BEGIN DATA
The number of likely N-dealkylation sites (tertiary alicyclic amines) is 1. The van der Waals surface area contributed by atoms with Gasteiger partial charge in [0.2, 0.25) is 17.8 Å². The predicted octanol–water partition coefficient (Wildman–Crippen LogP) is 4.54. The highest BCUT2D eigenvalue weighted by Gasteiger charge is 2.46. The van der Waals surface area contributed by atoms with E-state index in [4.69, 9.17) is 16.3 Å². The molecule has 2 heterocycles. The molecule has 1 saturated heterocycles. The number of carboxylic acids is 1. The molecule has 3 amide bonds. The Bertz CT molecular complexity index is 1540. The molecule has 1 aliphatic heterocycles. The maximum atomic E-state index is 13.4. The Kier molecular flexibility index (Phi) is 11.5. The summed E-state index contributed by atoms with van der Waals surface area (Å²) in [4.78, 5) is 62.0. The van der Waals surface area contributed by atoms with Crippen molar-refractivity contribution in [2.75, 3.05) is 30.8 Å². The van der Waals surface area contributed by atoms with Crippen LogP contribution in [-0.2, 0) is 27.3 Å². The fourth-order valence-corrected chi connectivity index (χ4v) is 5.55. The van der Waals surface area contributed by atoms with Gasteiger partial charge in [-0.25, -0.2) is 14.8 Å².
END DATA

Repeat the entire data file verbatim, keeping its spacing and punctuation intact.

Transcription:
The number of likely N-dealkylation sites (tertiary alicyclic amines) is 1. The van der Waals surface area contributed by atoms with Gasteiger partial charge in [0.2, 0.25) is 17.8 Å². The predicted octanol–water partition coefficient (Wildman–Crippen LogP) is 4.54. The highest BCUT2D eigenvalue weighted by Gasteiger charge is 2.46. The van der Waals surface area contributed by atoms with E-state index in [4.69, 9.17) is 16.3 Å². The molecule has 2 heterocycles. The molecule has 1 saturated heterocycles. The number of carboxylic acids is 1. The molecule has 3 amide bonds. The Bertz CT molecular complexity index is 1540. The molecule has 1 aliphatic heterocycles. The maximum atomic E-state index is 13.4. The Kier molecular flexibility index (Phi) is 11.5. The summed E-state index contributed by atoms with van der Waals surface area (Å²) in [4.78, 5) is 62.0. The van der Waals surface area contributed by atoms with Crippen molar-refractivity contribution in [2.75, 3.05) is 30.8 Å². The van der Waals surface area contributed by atoms with Crippen LogP contribution in [-0.2, 0) is 27.3 Å². The fourth-order valence-corrected chi connectivity index (χ4v) is 5.55. The van der Waals surface area contributed by atoms with Gasteiger partial charge in [-0.25, -0.2) is 14.8 Å².